|9||Rudkin SE, Kahn CA, Oman JA, Dolich MO, Lotfipour S, Lush S, et al. Prospective correlation of arterial vs venous blood gas measurements in trauma patients. Am J Emerg Med 2012;30:1371-7.|
|10||Strandberg G, Eriksson M, Gustafsson MG, Lipcsey M, Larsson A. Analysis of intraosseous samples using point of care technology-an experimental study in the anae 2008 etherized pig. Resuscitation 2012;83:1381-5.|
|11||Nicoll SJ, Rochester SJ. Blood sampling through intraosseous needles: Time to stop? Resuscitation 2008;79:168.|
|12||Vos G, Engel M, Ramsay G, van Waardenburg D. Point-of-care blood analyzer during the interhospital transport of critically ill children. Eur J Emerg Med 2006;13:304-7.|
|13||Sediame S, Zerah-Lancner F, d'Ortho MP, Adnot S, Harf A. Accuracy of the i-STAT bedside blood gas analyser. Eur Respir J 1999;14:214-7.|
|14||Papadea C, Foster J, Grant S, Ballard SA, Cate JC 4th, Southgate WM, et al. Evaluation of the i-STAT portable clinical analyzer for point-of-care blood testing in the intensive care units of a university children's hospital. Ann Clin Lab Sci 2002;32:231-43.|
|15||Nolan JP, Soar J, Zideman DA, Biarent D, Bossaert LL, Deakin C, et al. European resuscitation council guidelines for resuscitation 2010 section 1. Executive summary. Resuscitation 2010;81:1219-76.|
|16||Bland JM, Altman DG. Statistical methods for assessing agreement between two methods of clinical measurement. Lancet 1986;1:307-10.|
|17||Franssen MA, Kleinveld HA, Bussmann-Willems D, Raijmakers MT. Kan beenmerg afgenomen met een intraossale canule voor laboratoriumonderzoek gebruikt worden. Ned Tijdschr Klin Chem 2013;38:130-1.|
|18||Hurren JS. Can blood taken from intraosseous cannulations be used for blood analysis? Burns 2000;26:727-30.|
|19||Grisham J, Hastings C. Bone marrow aspirate as an accessible and reliable source for critical laboratory studies. Ann Emerg Med 1991;20:1121-4.|
|20||Bland JM, Altman DG. Measuring agreement in method comparison studies. Stat Methods Med Res 1999;8:135-60.|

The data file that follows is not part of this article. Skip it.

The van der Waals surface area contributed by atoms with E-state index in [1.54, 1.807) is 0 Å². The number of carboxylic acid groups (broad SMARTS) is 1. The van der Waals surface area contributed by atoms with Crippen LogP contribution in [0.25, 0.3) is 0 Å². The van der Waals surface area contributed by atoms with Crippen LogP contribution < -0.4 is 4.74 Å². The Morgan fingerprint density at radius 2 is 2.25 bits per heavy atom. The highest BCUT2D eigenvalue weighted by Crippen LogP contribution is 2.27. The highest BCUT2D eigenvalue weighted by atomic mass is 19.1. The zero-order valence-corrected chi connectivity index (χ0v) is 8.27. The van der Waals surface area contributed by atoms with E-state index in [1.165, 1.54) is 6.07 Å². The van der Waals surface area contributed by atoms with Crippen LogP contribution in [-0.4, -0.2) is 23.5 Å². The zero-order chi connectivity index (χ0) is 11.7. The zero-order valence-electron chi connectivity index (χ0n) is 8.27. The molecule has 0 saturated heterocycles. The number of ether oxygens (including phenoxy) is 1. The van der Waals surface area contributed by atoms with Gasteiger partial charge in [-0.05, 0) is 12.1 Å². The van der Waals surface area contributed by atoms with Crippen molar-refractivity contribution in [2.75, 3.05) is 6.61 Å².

|21||Kelly AM. Review article: Can venous blood gas analysis replace arterial in emergency medical care. Emerg Med Australas 2010;22:493-8.|
|22||Abdelmoneim T, Kissoon N, Johnson L, Fiallos M, Murphy S. Acid-base status of blood from intraosseous and mixed venous sites during prolonged cardiopulmonary resuscitation and drug infusions. Crit Care Med 1999;27:1923-8.|
|23||Kissoon N, Rosenberg H, Gloor J, Vidal R. Comparison of the acid-base status of blood obtained from intraosseous and central venous sites during steady- and low-flow states. Crit Care Med 1993;21:1765-9.|
|24||Kissoon N, Peterson R, Murphy S, Gayle M, Ceithaml E, Harwood-Nuss A, et al. Comparison of pH and carbon dioxide tension values of central venous and intraosseous blood during changes in cardiac output. Crit Care Med 1994;22:1010-5.|
|25||Schuster HP. Prognostic value of blood lactate in critically ill patients. Resuscitation 1984;11:141-6.|
|26||Müllner M, Sterz F, Domanovits H, Behringer W, Binder M, Laggner AN, et al. The association between blood lactate concentration on admission, duration of cardiac arrest, and functional neurological recovery in patients resuscitated from ventricular fibrillation. Intensive Care Med 1997;23:1138-43.|
|27||Shinozaki K, Oda S, Sadahiro T, Nakamura M, Hirayama Y, Watanabe E, et al. Blood ammonia and lactate levels on hospital arrival as a predictive biomarker in patients with out-of-hospital cardiac arrest. Resuscitation 2011;82:404-9.|
|28||Seeger FH, Toenne M, Lehmann R, Ehrlich JR. Simplistic approach to prognosis after cardiopulmonary resuscitation-value of pH and lactate. J Crit Care 2013;28:317.e13-20.|
|29||Ciesla B. Hematology in Practice. Moscow: Prakticheskaya Meditsina; 2011.|